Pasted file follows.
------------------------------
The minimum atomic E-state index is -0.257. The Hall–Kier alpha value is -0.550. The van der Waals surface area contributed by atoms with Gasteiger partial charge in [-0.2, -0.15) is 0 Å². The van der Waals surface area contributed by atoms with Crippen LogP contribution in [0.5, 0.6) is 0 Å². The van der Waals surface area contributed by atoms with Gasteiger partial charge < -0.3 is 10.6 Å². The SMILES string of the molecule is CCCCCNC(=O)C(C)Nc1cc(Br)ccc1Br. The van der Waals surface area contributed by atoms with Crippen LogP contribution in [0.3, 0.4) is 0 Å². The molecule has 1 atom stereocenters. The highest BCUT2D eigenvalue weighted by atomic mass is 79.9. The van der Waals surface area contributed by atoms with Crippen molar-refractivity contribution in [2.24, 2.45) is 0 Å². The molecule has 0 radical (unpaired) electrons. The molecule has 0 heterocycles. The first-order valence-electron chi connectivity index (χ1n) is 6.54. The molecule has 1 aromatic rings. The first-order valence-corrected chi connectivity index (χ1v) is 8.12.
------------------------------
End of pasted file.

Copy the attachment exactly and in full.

The minimum atomic E-state index is -0.257. The Hall–Kier alpha value is -0.550. The van der Waals surface area contributed by atoms with Gasteiger partial charge in [-0.2, -0.15) is 0 Å². The van der Waals surface area contributed by atoms with Crippen LogP contribution in [0.5, 0.6) is 0 Å². The van der Waals surface area contributed by atoms with Gasteiger partial charge < -0.3 is 10.6 Å². The SMILES string of the molecule is CCCCCNC(=O)C(C)Nc1cc(Br)ccc1Br. The van der Waals surface area contributed by atoms with Crippen LogP contribution in [0.3, 0.4) is 0 Å². The molecule has 1 atom stereocenters. The highest BCUT2D eigenvalue weighted by atomic mass is 79.9. The van der Waals surface area contributed by atoms with Crippen molar-refractivity contribution in [2.24, 2.45) is 0 Å². The molecule has 0 radical (unpaired) electrons. The molecule has 0 heterocycles. The first-order valence-electron chi connectivity index (χ1n) is 6.54. The molecule has 1 aromatic rings. The first-order valence-corrected chi connectivity index (χ1v) is 8.12.